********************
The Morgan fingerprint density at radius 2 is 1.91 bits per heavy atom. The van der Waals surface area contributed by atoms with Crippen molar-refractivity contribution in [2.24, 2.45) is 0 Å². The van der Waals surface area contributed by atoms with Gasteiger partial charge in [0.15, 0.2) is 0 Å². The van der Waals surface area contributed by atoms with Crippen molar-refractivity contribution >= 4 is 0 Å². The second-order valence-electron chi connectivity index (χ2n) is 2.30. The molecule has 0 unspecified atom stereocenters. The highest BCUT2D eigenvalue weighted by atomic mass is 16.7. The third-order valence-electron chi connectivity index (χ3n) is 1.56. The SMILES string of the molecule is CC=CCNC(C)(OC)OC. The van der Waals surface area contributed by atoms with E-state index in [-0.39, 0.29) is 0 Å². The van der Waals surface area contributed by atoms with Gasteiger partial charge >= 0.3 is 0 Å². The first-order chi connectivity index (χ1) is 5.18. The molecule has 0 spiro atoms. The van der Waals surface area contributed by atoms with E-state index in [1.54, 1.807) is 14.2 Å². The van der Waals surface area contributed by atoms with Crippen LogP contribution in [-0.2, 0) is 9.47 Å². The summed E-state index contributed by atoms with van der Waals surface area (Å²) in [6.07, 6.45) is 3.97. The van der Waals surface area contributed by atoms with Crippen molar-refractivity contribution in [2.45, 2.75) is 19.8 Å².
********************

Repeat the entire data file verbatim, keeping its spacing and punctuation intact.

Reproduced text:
The Morgan fingerprint density at radius 2 is 1.91 bits per heavy atom. The van der Waals surface area contributed by atoms with Crippen molar-refractivity contribution in [2.24, 2.45) is 0 Å². The van der Waals surface area contributed by atoms with Gasteiger partial charge in [0.15, 0.2) is 0 Å². The van der Waals surface area contributed by atoms with Crippen molar-refractivity contribution >= 4 is 0 Å². The second-order valence-electron chi connectivity index (χ2n) is 2.30. The molecule has 0 unspecified atom stereocenters. The highest BCUT2D eigenvalue weighted by atomic mass is 16.7. The third-order valence-electron chi connectivity index (χ3n) is 1.56. The SMILES string of the molecule is CC=CCNC(C)(OC)OC. The van der Waals surface area contributed by atoms with E-state index in [-0.39, 0.29) is 0 Å². The van der Waals surface area contributed by atoms with Gasteiger partial charge >= 0.3 is 0 Å². The first-order chi connectivity index (χ1) is 5.18. The molecule has 0 spiro atoms. The van der Waals surface area contributed by atoms with E-state index in [1.54, 1.807) is 14.2 Å². The van der Waals surface area contributed by atoms with Crippen LogP contribution in [-0.2, 0) is 9.47 Å². The summed E-state index contributed by atoms with van der Waals surface area (Å²) in [6.07, 6.45) is 3.97. The van der Waals surface area contributed by atoms with Crippen molar-refractivity contribution in [2.45, 2.75) is 19.8 Å².